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Friday, May 3, 2013

Kenya: Captive of Past Sins

Re-reading "Cut Off My Tongue" by Sitawa Namwalie..reminds me of the many issues we have swept under the carpet of "peace"..as we have responded to the calls from within our 'separate enclaves to internalise and mythologise the language of tribe"..we have returned to our "experience of tribe/sharp acid on the tongue/clanging metallic noises/a rising tide of bile/a watchful expectation of ugliness rearing its head/reaching out to grab cake for itself/eating quickly/greedily"..we have resorting to type, this is the state of most Kenyans: "Tribe makes me act secretly/I read the newspapers/watch behind the news/scan the streets/count the members of the..council/on and on  I tally the  numbers my tribe emerges/In my mind I add up all mounting disadvantage/to store in my prized basket of grievance/I am expert at computation: 12.25% of my tribe in the cabinet/I am no longer conscious of what I do/You see, I am victim/innocent/but for the tribal design of others/The truth is revealed in broiling ethnic conclaves.../I bring my hush-hush bliss to the fore/the bliss of playing victim/to bemoan with relish my miserly pickings/condemn with glee the crumbs i feed on/while others hog the national cake." 

Meanwhile the all-important issue of IDPs; of justice has been conveniently forgotten..but the eye sore remains..of the white, torn tents; of the "carcass of the house that stands still/sentinel to a rage set free/windows gouged out/blinded to keep secrets of terror alive/hollow doors open wide/tribute to Africa's tribal scream.." The call has been made: 'Move On" and yes we have moved on, the unspoken betrayal notwithstanding, draping the tatters of shame over our shame; shame of the 'sacrilege that has been perpetrated here; blood debts accumulated: All those lives, all those homes devastated, lost to the stasis of grief and pain; rage unleashed to cumulate and fester in the exile of the soul..As Dr. Wambui Mwangi notes, "We have silenced and covered over these transgressions against each other, perhaps believing that sleeping dogs should be let lie. The problem with sleeping dogs is that they invariably wake up and bite."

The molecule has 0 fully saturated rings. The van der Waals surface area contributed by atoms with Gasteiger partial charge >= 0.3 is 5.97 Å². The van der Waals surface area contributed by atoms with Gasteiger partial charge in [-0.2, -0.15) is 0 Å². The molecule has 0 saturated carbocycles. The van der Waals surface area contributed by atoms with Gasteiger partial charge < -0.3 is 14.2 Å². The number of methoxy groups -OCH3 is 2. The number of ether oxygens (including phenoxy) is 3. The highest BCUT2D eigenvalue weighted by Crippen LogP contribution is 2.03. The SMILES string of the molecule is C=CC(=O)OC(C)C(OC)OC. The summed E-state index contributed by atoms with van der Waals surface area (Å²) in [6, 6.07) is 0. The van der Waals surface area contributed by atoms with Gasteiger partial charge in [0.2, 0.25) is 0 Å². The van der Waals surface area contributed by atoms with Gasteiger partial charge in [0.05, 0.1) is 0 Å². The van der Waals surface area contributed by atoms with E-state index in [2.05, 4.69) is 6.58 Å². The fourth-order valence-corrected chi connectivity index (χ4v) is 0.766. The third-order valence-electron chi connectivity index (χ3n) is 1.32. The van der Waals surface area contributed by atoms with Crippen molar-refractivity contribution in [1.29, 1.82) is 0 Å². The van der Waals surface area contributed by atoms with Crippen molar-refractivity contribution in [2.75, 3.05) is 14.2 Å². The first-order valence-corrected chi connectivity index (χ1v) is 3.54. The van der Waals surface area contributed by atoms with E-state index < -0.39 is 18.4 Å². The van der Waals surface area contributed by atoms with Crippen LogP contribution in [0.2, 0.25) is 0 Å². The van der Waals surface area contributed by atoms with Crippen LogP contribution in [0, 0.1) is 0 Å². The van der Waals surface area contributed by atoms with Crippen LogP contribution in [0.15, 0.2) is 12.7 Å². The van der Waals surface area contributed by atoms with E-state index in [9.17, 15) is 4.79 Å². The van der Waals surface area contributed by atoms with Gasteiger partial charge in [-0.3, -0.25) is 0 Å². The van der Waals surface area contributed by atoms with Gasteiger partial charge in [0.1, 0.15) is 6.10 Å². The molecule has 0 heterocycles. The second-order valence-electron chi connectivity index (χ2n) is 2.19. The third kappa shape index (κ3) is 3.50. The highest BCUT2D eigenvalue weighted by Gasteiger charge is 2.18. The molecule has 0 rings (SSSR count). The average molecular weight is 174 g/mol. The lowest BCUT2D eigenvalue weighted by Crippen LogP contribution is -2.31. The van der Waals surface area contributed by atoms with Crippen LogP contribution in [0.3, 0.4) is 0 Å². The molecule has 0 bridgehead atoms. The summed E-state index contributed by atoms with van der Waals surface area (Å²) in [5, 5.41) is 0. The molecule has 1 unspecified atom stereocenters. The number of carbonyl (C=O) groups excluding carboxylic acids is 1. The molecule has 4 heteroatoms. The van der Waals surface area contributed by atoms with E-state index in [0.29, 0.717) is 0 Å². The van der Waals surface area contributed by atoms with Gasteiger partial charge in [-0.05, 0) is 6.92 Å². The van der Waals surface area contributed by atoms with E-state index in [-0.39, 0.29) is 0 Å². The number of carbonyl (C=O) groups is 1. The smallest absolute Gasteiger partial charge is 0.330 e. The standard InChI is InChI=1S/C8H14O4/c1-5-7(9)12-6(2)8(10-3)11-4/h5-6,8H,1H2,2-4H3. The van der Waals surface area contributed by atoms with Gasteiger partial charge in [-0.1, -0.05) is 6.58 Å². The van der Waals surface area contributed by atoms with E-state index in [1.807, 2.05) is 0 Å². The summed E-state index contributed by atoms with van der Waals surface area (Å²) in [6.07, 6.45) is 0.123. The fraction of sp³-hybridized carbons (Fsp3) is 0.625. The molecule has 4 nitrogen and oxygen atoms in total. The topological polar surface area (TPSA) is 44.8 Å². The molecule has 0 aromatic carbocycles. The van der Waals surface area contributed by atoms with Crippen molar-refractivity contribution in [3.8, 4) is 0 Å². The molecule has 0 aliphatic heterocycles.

How long shall this marriage of silence last? How long shall we continue being a country where "people have become ghost-like and spectral to others; where we treat our Others as if there were already ghosts. Yet we still seem them; Our Ghost ourselves." How long shall we deny our history; allow the demonising of those who fought for the liberties we now enjoy including the 'evil society"? How long shall we clothe ourselves in the false cloth of pervasive notions of sovereignty as we soil the glorious past of Pan-Africanism for selfish gains? 

We are captives of our past demons; Time to 'uncut' our tongues; break the silence; remember our brotherhood; our sisterhood; our Kenyanhood; Time to remember that there are only 'tribes' in Kenya: the haves and have-nots; the bourgeoisie and the holloi-polloi; time to speak for your tribe; time to reveal the 'traitors' as Boniface Mwangi did and defend the pride, heritage and splendor of our Lovely Nation; time to fight the greedy MPigs; time to fight the entrenchment of kleptocracy/impunity in Kenya..because at the end of the day-very few gain from our ethnic divisions; we all suffer (me, you and those others you call 'them')..Let's pay heed to "the voices of our ghosts..speaking through Sitawa Namwalie's pen that will not be so easily silenced."

4 comments:

Paul Ogendi said...

Yet, I have argued elsewhere that inclusion of all tribes including in leadership is a necessary recipe for the sustainable peace and stability of this nation.

Ngeeta Ngeeta said...

I choose to black my eye on the media shift from the persistent anguish of the '07-08 tribal skirmishes and the resultant victims.Its not just you who notices the ethnic strife that has been brewing for the last decade or so, most of us learned Kenyans are victims. Am sitting on strategies to take an active role in harmonizing Kenyan tribes. Till i launch, Your rumblings will be a necessary footnote!

Felix Kyalo said...

Paul Ogendi..I do agree with you inclusivity has to be a starting point..and so too is equitable distribution of resources..

Felix Kyalo said...

Thanks Liz Ngeeta...Most appreciated and yes indeed, it starts with all of us..and yes pursuit of harmony and justice must be attended by justice and equality too..it is our country, we owe it to ourselves and to future generations to heal the wounds